I've got a lot of pumpkin seeds lying around lately because of all the baking. Squash seeds in general, actually. I'm posting this quick note as I do it a little differently than Zeolite. My pumpkin seed aesthetic is a little different and I figure options are always good.
Firstly, some pumpkins do not have large, loose, goopy, slippery cavities. All squash are somewhat slimy/sticky when cut. They start to ooze on their cut surfaces, and the juices are slick, then sticky, then resinous as they dry. Still, when I was working with kabocha and cheese pumpkin this weekend, they had dense, almost hard, cores packed with seeds and a firm mass of stringy fibers. I had to dig out these masses of seed and pulp with a knife. Reclaiming the seeds was a matter of picking through the pulp and separating them from their little umbilical fibers. It is not necessary to clean off every last speck of pumpkin guts, but rather to remove the majority of the pulp, eliminating clumps and mostly separating the seeds. No matter what, it's a messy process best done with bare hands and abandon. Squish softer pulp until it spits out the seeds and fish out the chunks. Avoid squirting seeds across the room.
Next, briefly rinse the seeds in water and drain them. Sprinkle the wet seeds with salt or whatever seasoning you desire, how about some celery salt and chili powder? Stir them around to distribute and then spread them out into a thin layer on a jelly roll or other shallow baking pan that has been lined with parchment paper. The paper is optional, but it keeps the seeds from sticking to the pan. Bake at 350°F until they are dry and ivory in color. You don't need to preheat the oven. Simply put the pan in the cold oven and turn it on. Check when the oven reaches 350°F, and check it every 5-10 minutes after that. Actual time will depend on the size of the seeds and how many there are. Be careful not to burn them, as the shells bake slower than the seeds they protect. Taste as you go if you're unsure, they should be toasty and crisp without tasting either raw or burnt. Because of the salt and the pumkin residue, the seeds will tend to stick together a bit. Stir them around with your hand as they cool to break them up. Let them cool completely before storing.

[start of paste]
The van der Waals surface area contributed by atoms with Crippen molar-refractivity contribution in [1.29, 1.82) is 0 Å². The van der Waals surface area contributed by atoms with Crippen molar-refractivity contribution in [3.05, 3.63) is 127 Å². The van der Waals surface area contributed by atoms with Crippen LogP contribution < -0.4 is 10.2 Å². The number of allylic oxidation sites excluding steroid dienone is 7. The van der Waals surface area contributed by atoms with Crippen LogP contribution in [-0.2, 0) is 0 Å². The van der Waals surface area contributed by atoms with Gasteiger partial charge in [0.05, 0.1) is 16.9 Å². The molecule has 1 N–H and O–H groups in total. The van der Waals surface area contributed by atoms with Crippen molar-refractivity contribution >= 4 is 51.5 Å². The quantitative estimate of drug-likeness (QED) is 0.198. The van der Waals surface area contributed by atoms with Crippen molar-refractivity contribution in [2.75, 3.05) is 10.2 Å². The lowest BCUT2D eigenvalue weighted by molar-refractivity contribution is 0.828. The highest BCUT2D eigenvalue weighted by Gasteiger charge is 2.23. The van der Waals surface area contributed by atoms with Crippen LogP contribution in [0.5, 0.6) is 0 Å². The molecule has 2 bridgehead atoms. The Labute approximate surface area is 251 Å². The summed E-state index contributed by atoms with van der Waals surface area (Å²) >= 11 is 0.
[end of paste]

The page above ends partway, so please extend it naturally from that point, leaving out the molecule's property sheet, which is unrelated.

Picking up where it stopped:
Ideally, these seeds have a bit of pumpkin juice and fine fibers still clinging to them. These bits of pumpkin will dry out and brown, and add sweetness to the seeds. I like to eat thin shelled seeds whole, popping them shell and all in my mouth a few at a time, and crunching through the whole things. The caramelly sweetness of the pumpkin is particularly pleasant when they are eaten this way.
Note: Only bake seeds of a similar size together. For example, avoid baking acorn squash seeds with cheese pumpkin seeds (which are about twice the size), as the smaller seeds will burn before the larger ones are done. Also, use extra care if you bake them in a toaster oven. Toaster ovens tend to have hot spots and you will need to watch the seeds carefully and stir them as well.
drownzsurf says re Baked pumpkin seeds: I use sea salt and cayenne powder.